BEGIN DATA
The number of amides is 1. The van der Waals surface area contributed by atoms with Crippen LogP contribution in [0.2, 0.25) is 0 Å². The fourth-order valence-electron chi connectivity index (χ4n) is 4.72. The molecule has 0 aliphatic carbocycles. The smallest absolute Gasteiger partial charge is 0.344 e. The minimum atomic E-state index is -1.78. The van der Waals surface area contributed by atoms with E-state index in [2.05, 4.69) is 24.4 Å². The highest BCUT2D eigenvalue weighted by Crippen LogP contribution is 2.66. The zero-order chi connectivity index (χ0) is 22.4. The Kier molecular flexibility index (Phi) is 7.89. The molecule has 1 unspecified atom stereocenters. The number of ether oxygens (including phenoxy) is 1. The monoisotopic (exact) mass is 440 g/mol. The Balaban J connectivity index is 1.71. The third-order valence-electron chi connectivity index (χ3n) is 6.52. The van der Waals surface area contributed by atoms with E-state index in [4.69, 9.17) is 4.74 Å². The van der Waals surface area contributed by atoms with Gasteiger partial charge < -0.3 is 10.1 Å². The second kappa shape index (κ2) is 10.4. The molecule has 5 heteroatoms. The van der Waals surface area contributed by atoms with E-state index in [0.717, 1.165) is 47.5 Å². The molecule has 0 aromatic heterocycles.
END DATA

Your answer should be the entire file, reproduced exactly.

The number of amides is 1. The van der Waals surface area contributed by atoms with Crippen LogP contribution in [0.2, 0.25) is 0 Å². The fourth-order valence-electron chi connectivity index (χ4n) is 4.72. The molecule has 0 aliphatic carbocycles. The smallest absolute Gasteiger partial charge is 0.344 e. The minimum atomic E-state index is -1.78. The van der Waals surface area contributed by atoms with E-state index in [2.05, 4.69) is 24.4 Å². The highest BCUT2D eigenvalue weighted by Crippen LogP contribution is 2.66. The zero-order chi connectivity index (χ0) is 22.4. The Kier molecular flexibility index (Phi) is 7.89. The molecule has 1 unspecified atom stereocenters. The number of ether oxygens (including phenoxy) is 1. The monoisotopic (exact) mass is 440 g/mol. The Balaban J connectivity index is 1.71. The third-order valence-electron chi connectivity index (χ3n) is 6.52. The van der Waals surface area contributed by atoms with E-state index in [4.69, 9.17) is 4.74 Å². The van der Waals surface area contributed by atoms with Gasteiger partial charge < -0.3 is 10.1 Å². The second kappa shape index (κ2) is 10.4. The molecule has 5 heteroatoms. The van der Waals surface area contributed by atoms with E-state index in [0.717, 1.165) is 47.5 Å². The molecule has 0 aromatic heterocycles.